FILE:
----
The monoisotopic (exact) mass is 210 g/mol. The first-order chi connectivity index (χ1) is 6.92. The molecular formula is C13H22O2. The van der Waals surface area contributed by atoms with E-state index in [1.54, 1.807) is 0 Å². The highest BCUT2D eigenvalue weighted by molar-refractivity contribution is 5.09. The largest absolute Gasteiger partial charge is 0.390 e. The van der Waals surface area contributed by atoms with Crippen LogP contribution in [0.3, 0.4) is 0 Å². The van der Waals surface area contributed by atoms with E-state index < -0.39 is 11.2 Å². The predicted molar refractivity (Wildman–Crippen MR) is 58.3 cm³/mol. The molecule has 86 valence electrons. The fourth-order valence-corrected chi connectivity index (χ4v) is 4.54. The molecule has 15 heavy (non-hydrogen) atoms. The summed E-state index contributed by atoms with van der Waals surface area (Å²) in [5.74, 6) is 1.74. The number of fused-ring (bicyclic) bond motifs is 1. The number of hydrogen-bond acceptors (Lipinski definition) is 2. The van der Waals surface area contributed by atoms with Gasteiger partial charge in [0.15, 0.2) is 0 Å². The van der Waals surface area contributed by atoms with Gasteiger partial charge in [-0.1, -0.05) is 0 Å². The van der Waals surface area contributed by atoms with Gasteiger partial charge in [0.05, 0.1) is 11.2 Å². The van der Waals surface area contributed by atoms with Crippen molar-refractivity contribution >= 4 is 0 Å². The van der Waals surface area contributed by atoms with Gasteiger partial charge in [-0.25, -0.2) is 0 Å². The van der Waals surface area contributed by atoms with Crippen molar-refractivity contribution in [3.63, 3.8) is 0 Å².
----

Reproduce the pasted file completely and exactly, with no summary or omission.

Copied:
The monoisotopic (exact) mass is 210 g/mol. The first-order chi connectivity index (χ1) is 6.92. The molecular formula is C13H22O2. The van der Waals surface area contributed by atoms with E-state index in [1.54, 1.807) is 0 Å². The highest BCUT2D eigenvalue weighted by molar-refractivity contribution is 5.09. The largest absolute Gasteiger partial charge is 0.390 e. The van der Waals surface area contributed by atoms with Crippen LogP contribution in [0.3, 0.4) is 0 Å². The van der Waals surface area contributed by atoms with E-state index < -0.39 is 11.2 Å². The predicted molar refractivity (Wildman–Crippen MR) is 58.3 cm³/mol. The molecule has 86 valence electrons. The fourth-order valence-corrected chi connectivity index (χ4v) is 4.54. The molecule has 15 heavy (non-hydrogen) atoms. The summed E-state index contributed by atoms with van der Waals surface area (Å²) in [5.74, 6) is 1.74. The number of fused-ring (bicyclic) bond motifs is 1. The number of hydrogen-bond acceptors (Lipinski definition) is 2. The van der Waals surface area contributed by atoms with Gasteiger partial charge in [0.15, 0.2) is 0 Å². The van der Waals surface area contributed by atoms with Gasteiger partial charge in [-0.1, -0.05) is 0 Å². The van der Waals surface area contributed by atoms with Gasteiger partial charge in [0.05, 0.1) is 11.2 Å². The van der Waals surface area contributed by atoms with Crippen molar-refractivity contribution >= 4 is 0 Å². The van der Waals surface area contributed by atoms with Gasteiger partial charge in [-0.25, -0.2) is 0 Å². The van der Waals surface area contributed by atoms with Crippen molar-refractivity contribution in [3.63, 3.8) is 0 Å².